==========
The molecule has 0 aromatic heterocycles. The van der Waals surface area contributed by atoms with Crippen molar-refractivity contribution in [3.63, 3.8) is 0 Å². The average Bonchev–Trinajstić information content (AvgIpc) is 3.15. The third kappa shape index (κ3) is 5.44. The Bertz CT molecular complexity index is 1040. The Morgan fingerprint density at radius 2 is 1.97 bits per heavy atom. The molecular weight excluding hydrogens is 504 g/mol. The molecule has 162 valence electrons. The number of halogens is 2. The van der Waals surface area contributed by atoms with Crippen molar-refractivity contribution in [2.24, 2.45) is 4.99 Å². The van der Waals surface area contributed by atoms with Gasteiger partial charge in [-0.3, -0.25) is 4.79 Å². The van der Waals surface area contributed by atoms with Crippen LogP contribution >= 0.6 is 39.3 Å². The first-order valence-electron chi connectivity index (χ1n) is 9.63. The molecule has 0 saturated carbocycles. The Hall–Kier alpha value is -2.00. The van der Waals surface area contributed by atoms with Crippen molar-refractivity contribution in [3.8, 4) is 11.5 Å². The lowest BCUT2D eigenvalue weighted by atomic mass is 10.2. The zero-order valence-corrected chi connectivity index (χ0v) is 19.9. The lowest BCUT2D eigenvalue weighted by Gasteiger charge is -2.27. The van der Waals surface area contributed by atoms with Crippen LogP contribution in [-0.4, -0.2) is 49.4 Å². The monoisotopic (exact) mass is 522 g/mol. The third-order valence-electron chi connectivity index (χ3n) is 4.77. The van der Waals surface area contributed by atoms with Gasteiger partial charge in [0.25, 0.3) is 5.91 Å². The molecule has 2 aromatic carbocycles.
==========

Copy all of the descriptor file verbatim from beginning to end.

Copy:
The molecule has 0 aromatic heterocycles. The van der Waals surface area contributed by atoms with Crippen molar-refractivity contribution in [3.63, 3.8) is 0 Å². The average Bonchev–Trinajstić information content (AvgIpc) is 3.15. The third kappa shape index (κ3) is 5.44. The Bertz CT molecular complexity index is 1040. The Morgan fingerprint density at radius 2 is 1.97 bits per heavy atom. The molecular weight excluding hydrogens is 504 g/mol. The molecule has 162 valence electrons. The number of halogens is 2. The van der Waals surface area contributed by atoms with Crippen molar-refractivity contribution in [2.24, 2.45) is 4.99 Å². The van der Waals surface area contributed by atoms with Gasteiger partial charge in [-0.3, -0.25) is 4.79 Å². The van der Waals surface area contributed by atoms with Crippen LogP contribution >= 0.6 is 39.3 Å². The first-order valence-electron chi connectivity index (χ1n) is 9.63. The molecule has 0 saturated carbocycles. The Hall–Kier alpha value is -2.00. The van der Waals surface area contributed by atoms with Crippen molar-refractivity contribution in [3.8, 4) is 11.5 Å². The lowest BCUT2D eigenvalue weighted by atomic mass is 10.2. The zero-order valence-corrected chi connectivity index (χ0v) is 19.9. The lowest BCUT2D eigenvalue weighted by Gasteiger charge is -2.27. The van der Waals surface area contributed by atoms with Crippen LogP contribution in [-0.4, -0.2) is 49.4 Å². The monoisotopic (exact) mass is 522 g/mol. The third-order valence-electron chi connectivity index (χ3n) is 4.77. The van der Waals surface area contributed by atoms with Gasteiger partial charge in [0.25, 0.3) is 5.91 Å². The molecule has 2 aromatic carbocycles.